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The End of the Pledge Drive?

Armed with a one-time cash infusion, tiny-budgeted public TV stations are venturing into ambitious new waters.

 

First came the cash; now comes the payoff. Bay Area public television outlets, fresh off last year’s unprecedented, one-time sale of unused bandwidth, are for the first time in ages flush with money. And those funds are a shot in the arm with the potential to rearrange and energize the public media landscape. In December, the first real evidence of that potential will make its television debut: Live from the Freight and Salvage, a 10-part series of concert films shot at the storied Berkeley music venue and broadcast on the newly formed station KPJK-TV and also KRCB-TV, both part of Northern California Public Media. “Before the auction, doing a show like this would have been out of our reach,” says Amy Boyd, the station’s media production manager.

The windfall that’s paying for the new programming has been a godsend to stations nationwide, although it’s one that comes with a hint of irony. The same demand for streaming entertainment that has decimated broadcast television in recent years has now created a lifeline, at least for public stations: At the end of March 2017, bidding closed on a one-time auction in which the FCC sold off stations’ un- and underutilized UHF bandwidth to Internet, phone, and other service providers. All told, public stations across the country received some $2 billion virtually overnight. In the Bay Area, two public television outlets participated in the auction, netting a combined $167.4 million: KRCB, out of Rohnert Park, raised $72 million (almost 25 times the station’s annual $2.8 million budget). And KQED—by far the region’s largest public broadcaster—raised $95.4 million, some $20 million more than the station’s 2017 budget.

That, in turn, has spurred some downstream activity: KRCB used part of its proceeds to buy out the television arm of KCSM for $12 million. (That station, owned by the San Mateo County Community College District, had bungled its bid to participate in the auction, losing out on tens of millions of dollars in the process and triggering a series of lawsuits.) The new TV station will operate as the aforementioned KPJK-TV; the radio arm of KCSM will continue on as the Bay Area’s only full-time jazz station.

Most local stations are using the cash infusion to bolster long-neglected endowments or to fund technology and infrastructure improvements. KQED announced its plans to squirrel away 70 percent of its profits from the sell-off in its endowment, with CEO and president John Boland telling the Chronicle that “not a dime” would be spent on operations. Other stations around the country have invested in reporting; in Pennsylvania, once-­beleaguered PBS-39, which laid off half its staff in 2009, plans to expand its programming and educational content. Locally, Live from the Freight and Salvage is the first palpable result of the sell-off. Modeled on the famed Austin City Limits, which premiered in 1976 on Texas station KLRU and gradually gained national exposure, the series will initially air monthly. The program, edited and directed by Isabel Fischer, draws on the increasingly diverse roster of acts at the Freight & Salvage, a nonprofit venue that celebrated its 50th anniversary this summer. Already, the newly formed station has filmed the Blues Broads, singer and songwriter Justin Townes Earle, vocalist Perla Batalla’s tribute to Leonard Cohen, the Ukrainian folk-punk band DakhaBrakha, and legendary South African vocal ensemble Ladysmith Black Mambazo, who were captured in an ecstatic moment onstage when they received news that their 2017 Shaka Zulu Revisited: 30th Anniversary Celebration had won the Grammy Award for best world music album. Live from the Freight and Salvage, Boyd says, is designed to take advantage of the 450-seat theater’s up-close-and-personal vibe, using handheld cameras to provide the audience’s view of the action. “I’m really excited,” says Peter Williams, the Freight’s artistic director. “You never know how it’s going to look, but the clips I’ve seen look and sound amazing.”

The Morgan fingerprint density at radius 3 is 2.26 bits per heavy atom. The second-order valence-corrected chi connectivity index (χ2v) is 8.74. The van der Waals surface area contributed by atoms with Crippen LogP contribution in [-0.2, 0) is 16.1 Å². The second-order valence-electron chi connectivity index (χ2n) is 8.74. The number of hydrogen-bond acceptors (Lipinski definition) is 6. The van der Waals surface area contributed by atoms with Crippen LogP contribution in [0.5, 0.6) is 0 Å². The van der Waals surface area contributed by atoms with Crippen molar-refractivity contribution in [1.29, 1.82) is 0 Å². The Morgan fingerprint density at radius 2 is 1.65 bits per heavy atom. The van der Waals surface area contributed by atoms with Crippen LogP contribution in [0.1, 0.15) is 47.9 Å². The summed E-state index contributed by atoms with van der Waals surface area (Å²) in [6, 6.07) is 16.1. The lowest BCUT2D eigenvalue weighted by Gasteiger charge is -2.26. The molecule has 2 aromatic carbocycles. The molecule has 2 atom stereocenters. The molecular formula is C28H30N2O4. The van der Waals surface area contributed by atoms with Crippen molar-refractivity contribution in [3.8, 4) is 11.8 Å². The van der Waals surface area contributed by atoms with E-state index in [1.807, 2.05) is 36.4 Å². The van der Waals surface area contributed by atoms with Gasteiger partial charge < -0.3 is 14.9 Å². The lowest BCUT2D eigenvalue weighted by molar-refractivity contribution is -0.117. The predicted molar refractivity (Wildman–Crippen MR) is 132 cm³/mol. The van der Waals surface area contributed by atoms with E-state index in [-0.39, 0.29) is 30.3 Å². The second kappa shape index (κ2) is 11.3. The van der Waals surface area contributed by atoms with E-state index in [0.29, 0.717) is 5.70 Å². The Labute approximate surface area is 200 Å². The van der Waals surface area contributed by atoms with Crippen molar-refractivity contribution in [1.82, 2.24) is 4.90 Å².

The station is hoping to pick up corporate sponsorship for the series, but organizers figure they probably need a successful first season under their belts to do so. They’d also like the show to be syndicated widely; the Public Broadcasting Service makes such programming available to its 350 affiliates. “We would love 100 stations across the country to carry this show and continue for a few consecutive seasons,” Boyd says. Should Live from the Freight and Salvage succeed, it would represent a double win for the Bay Area, she adds, by highlighting emerging acts in a local venue and by filling a void in arts programming that’s existed since KQED scrapped Spark, its regionally focused arts-and-entertainment show, several years ago.

Yet if the cash infusion has Bay Area station managers suddenly thinking big, they’re quick to point out that ambition is relative—this is public broadcasting, after all. “We didn’t go down this road because we thought we’d make a bundle of money,” Boyd says of the new programming. “This is really about enriching the Bay Area music scene.”

 

Originally published in the November issue of San Francisco 

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